A cube is made from smaller cubes, 5 by 5 by 5, then some of those cubes are removed. Can you make the specified shapes, and what is the most and least number of cubes required ?

Can you visualise whether these nets fold up into 3D shapes? Watch the videos each time to see if you were correct.

The second in a series of articles on visualising and modelling shapes in the history of astronomy.

This article outlines the underlying axioms of spherical geometry giving a simple proof that the sum of the angles of a triangle on the surface of a unit sphere is equal to pi plus the area of the. . . .

This task depends on groups working collaboratively, discussing and reasoning to agree a final product.

This article explores ths history of theories about the shape of our planet. It is the first in a series of articles looking at the significance of geometric shapes in the history of astronomy.

What 3D shapes occur in nature. How efficiently can you pack these shapes together?

Is it possible to remove ten unit cubes from a 3 by 3 by 3 cube so that the surface area of the remaining solid is the same as the surface area of the original?

Two boats travel up and down a lake. Can you picture where they will cross if you know how fast each boat is travelling?

Discover a way to sum square numbers by building cuboids from small cubes. Can you picture how the sequence will grow?

A square of area 3 square units cannot be drawn on a 2D grid so that each of its vertices have integer coordinates, but can it be drawn on a 3D grid? Investigate squares that can be drawn.

Glarsynost lives on a planet whose shape is that of a perfect regular dodecahedron. Can you describe the shortest journey she can make to ensure that she will see every part of the planet?

Can you use small coloured cubes to make a 3 by 3 by 3 cube so that each face of the bigger cube contains one of each colour?

Find all the ways to cut out a 'net' of six squares that can be folded into a cube.

A bicycle passes along a path and leaves some tracks. Is it possible to say which track was made by the front wheel and which by the back wheel?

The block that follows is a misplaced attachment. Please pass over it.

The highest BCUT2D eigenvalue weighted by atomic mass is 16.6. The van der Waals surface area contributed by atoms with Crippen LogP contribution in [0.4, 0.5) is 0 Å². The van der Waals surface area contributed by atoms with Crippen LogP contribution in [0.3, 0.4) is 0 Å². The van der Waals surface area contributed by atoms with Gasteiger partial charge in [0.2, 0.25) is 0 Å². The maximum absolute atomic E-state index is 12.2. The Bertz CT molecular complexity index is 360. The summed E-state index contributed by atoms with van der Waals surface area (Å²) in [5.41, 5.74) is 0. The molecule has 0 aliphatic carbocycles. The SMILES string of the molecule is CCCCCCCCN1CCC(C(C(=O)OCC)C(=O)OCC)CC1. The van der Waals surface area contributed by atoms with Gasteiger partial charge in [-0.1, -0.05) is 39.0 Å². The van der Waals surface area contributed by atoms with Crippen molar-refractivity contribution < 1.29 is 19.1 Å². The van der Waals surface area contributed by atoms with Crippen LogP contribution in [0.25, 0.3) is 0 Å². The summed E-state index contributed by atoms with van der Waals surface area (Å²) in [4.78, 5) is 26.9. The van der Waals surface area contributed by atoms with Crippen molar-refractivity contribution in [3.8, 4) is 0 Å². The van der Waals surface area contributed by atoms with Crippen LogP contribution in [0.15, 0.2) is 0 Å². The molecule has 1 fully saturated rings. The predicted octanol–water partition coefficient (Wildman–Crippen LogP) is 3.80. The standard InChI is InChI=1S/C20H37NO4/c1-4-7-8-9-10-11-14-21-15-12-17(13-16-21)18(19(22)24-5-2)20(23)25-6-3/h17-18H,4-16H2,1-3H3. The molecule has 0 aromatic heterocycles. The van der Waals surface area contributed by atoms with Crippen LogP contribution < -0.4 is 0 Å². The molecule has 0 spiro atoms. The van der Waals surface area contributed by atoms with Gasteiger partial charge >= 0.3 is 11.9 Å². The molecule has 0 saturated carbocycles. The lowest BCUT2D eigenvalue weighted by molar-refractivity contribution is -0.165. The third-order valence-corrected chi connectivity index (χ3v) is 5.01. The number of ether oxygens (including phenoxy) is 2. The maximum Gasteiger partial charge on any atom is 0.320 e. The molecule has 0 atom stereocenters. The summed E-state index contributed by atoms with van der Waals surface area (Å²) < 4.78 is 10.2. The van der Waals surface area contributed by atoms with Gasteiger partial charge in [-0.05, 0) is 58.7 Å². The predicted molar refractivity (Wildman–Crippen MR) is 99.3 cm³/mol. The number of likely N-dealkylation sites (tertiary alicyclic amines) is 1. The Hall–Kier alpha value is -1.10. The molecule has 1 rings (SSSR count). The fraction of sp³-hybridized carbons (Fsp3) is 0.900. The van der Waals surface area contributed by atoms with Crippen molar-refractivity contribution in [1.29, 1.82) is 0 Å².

I found these clocks in the Arts Centre at the University of Warwick intriguing - do they really need four clocks and what times would be ambiguous with only two or three of them?

This is an interactive net of a Rubik's cube. Twists of the 3D cube become mixes of the squares on the 2D net. Have a play and see how many scrambles you can undo!

A visualisation problem in which you search for vectors which sum to zero from a jumble of arrows. Will your eyes be quicker than algebra?

Place a red counter in the top left corner of a 4x4 array, which is covered by 14 other smaller counters, leaving a gap in the bottom right hand corner (HOME). What is the smallest number of moves. . . .

What is the shape of wrapping paper that you would need to completely wrap this model?

Which of the following cubes can be made from these nets?

A and C are the opposite vertices of a square ABCD, and have coordinates (a,b) and (c,d), respectively. What are the coordinates of the vertices B and D? What is the area of the square?

A half-cube is cut into two pieces by a plane through the long diagonal and at right angles to it. Can you draw a net of these pieces? Are they identical?